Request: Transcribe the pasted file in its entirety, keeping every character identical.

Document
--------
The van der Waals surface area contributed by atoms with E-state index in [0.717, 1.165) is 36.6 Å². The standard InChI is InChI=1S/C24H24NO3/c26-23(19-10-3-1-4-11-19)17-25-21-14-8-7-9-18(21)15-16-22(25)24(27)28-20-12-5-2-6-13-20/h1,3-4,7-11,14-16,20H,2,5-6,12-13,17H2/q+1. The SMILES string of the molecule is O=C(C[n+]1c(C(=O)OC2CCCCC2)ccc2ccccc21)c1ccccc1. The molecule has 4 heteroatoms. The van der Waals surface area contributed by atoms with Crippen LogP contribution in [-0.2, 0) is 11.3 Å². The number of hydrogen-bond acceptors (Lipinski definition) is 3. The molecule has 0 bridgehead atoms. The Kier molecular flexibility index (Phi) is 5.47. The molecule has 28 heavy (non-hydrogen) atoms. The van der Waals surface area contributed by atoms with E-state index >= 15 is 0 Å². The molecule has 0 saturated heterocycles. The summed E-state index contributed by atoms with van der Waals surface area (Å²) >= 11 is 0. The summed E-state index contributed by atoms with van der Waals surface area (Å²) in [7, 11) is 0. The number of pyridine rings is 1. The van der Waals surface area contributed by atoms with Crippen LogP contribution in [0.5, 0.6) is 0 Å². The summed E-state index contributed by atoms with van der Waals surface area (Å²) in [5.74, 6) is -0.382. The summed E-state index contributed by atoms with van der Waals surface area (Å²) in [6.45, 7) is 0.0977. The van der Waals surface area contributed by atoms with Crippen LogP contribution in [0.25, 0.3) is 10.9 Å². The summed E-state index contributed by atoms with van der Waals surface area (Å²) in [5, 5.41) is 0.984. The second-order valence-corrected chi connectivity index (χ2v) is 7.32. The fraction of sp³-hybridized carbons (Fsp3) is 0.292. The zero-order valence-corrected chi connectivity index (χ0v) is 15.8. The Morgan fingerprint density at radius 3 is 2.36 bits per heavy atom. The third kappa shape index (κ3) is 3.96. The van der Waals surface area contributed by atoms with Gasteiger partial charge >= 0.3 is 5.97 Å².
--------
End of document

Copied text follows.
The van der Waals surface area contributed by atoms with E-state index in [0.717, 1.165) is 36.6 Å². The standard InChI is InChI=1S/C24H24NO3/c26-23(19-10-3-1-4-11-19)17-25-21-14-8-7-9-18(21)15-16-22(25)24(27)28-20-12-5-2-6-13-20/h1,3-4,7-11,14-16,20H,2,5-6,12-13,17H2/q+1. The SMILES string of the molecule is O=C(C[n+]1c(C(=O)OC2CCCCC2)ccc2ccccc21)c1ccccc1. The molecule has 4 heteroatoms. The van der Waals surface area contributed by atoms with Crippen LogP contribution in [-0.2, 0) is 11.3 Å². The number of hydrogen-bond acceptors (Lipinski definition) is 3. The molecule has 0 bridgehead atoms. The Kier molecular flexibility index (Phi) is 5.47. The molecule has 28 heavy (non-hydrogen) atoms. The van der Waals surface area contributed by atoms with E-state index >= 15 is 0 Å². The molecule has 0 saturated heterocycles. The summed E-state index contributed by atoms with van der Waals surface area (Å²) >= 11 is 0. The summed E-state index contributed by atoms with van der Waals surface area (Å²) in [7, 11) is 0. The number of pyridine rings is 1. The van der Waals surface area contributed by atoms with Crippen LogP contribution in [0.5, 0.6) is 0 Å². The summed E-state index contributed by atoms with van der Waals surface area (Å²) in [5.74, 6) is -0.382. The summed E-state index contributed by atoms with van der Waals surface area (Å²) in [6.45, 7) is 0.0977. The van der Waals surface area contributed by atoms with Crippen LogP contribution in [0.25, 0.3) is 10.9 Å². The summed E-state index contributed by atoms with van der Waals surface area (Å²) in [5, 5.41) is 0.984. The second-order valence-corrected chi connectivity index (χ2v) is 7.32. The fraction of sp³-hybridized carbons (Fsp3) is 0.292. The zero-order valence-corrected chi connectivity index (χ0v) is 15.8. The Morgan fingerprint density at radius 3 is 2.36 bits per heavy atom. The third kappa shape index (κ3) is 3.96. The van der Waals surface area contributed by atoms with Gasteiger partial charge >= 0.3 is 5.97 Å².